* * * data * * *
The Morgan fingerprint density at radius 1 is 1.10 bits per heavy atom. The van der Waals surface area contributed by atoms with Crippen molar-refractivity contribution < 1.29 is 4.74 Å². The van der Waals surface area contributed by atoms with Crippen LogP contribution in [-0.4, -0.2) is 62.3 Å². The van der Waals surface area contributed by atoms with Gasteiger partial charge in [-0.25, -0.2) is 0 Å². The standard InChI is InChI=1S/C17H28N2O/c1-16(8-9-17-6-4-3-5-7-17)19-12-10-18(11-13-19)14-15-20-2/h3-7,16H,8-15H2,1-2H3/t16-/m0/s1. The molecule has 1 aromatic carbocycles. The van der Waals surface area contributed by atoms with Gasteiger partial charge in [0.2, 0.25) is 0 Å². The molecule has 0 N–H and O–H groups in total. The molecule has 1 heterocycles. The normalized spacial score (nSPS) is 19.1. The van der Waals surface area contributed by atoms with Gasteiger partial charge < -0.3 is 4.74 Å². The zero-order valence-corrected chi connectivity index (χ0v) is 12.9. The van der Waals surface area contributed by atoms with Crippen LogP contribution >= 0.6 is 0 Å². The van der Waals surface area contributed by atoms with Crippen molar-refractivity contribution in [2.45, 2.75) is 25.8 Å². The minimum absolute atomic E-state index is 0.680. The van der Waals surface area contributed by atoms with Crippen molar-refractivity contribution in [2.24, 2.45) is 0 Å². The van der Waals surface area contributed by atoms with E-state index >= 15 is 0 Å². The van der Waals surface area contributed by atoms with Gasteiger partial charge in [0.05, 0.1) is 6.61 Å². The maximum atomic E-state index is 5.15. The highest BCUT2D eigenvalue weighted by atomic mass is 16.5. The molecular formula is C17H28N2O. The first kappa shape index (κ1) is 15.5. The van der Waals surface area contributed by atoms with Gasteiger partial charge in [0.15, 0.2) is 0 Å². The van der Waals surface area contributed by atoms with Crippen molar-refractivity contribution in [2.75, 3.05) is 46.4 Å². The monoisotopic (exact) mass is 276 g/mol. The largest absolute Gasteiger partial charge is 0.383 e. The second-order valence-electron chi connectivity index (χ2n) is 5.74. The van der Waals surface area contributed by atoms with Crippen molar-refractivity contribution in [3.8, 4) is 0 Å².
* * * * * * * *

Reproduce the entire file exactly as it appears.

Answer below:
The Morgan fingerprint density at radius 1 is 1.10 bits per heavy atom. The van der Waals surface area contributed by atoms with Crippen molar-refractivity contribution < 1.29 is 4.74 Å². The van der Waals surface area contributed by atoms with Crippen LogP contribution in [-0.4, -0.2) is 62.3 Å². The van der Waals surface area contributed by atoms with Gasteiger partial charge in [-0.25, -0.2) is 0 Å². The standard InChI is InChI=1S/C17H28N2O/c1-16(8-9-17-6-4-3-5-7-17)19-12-10-18(11-13-19)14-15-20-2/h3-7,16H,8-15H2,1-2H3/t16-/m0/s1. The molecule has 1 aromatic carbocycles. The van der Waals surface area contributed by atoms with Gasteiger partial charge in [0.2, 0.25) is 0 Å². The molecule has 0 N–H and O–H groups in total. The molecule has 1 heterocycles. The normalized spacial score (nSPS) is 19.1. The van der Waals surface area contributed by atoms with Gasteiger partial charge < -0.3 is 4.74 Å². The zero-order valence-corrected chi connectivity index (χ0v) is 12.9. The van der Waals surface area contributed by atoms with Crippen LogP contribution >= 0.6 is 0 Å². The van der Waals surface area contributed by atoms with Crippen molar-refractivity contribution in [2.45, 2.75) is 25.8 Å². The minimum absolute atomic E-state index is 0.680. The van der Waals surface area contributed by atoms with Crippen molar-refractivity contribution in [2.24, 2.45) is 0 Å². The van der Waals surface area contributed by atoms with E-state index >= 15 is 0 Å². The van der Waals surface area contributed by atoms with Gasteiger partial charge in [0.05, 0.1) is 6.61 Å². The maximum atomic E-state index is 5.15. The highest BCUT2D eigenvalue weighted by atomic mass is 16.5. The molecular formula is C17H28N2O. The first kappa shape index (κ1) is 15.5. The van der Waals surface area contributed by atoms with Gasteiger partial charge in [0.15, 0.2) is 0 Å². The van der Waals surface area contributed by atoms with Crippen molar-refractivity contribution in [2.75, 3.05) is 46.4 Å². The monoisotopic (exact) mass is 276 g/mol. The largest absolute Gasteiger partial charge is 0.383 e. The second-order valence-electron chi connectivity index (χ2n) is 5.74. The van der Waals surface area contributed by atoms with Crippen molar-refractivity contribution in [3.8, 4) is 0 Å².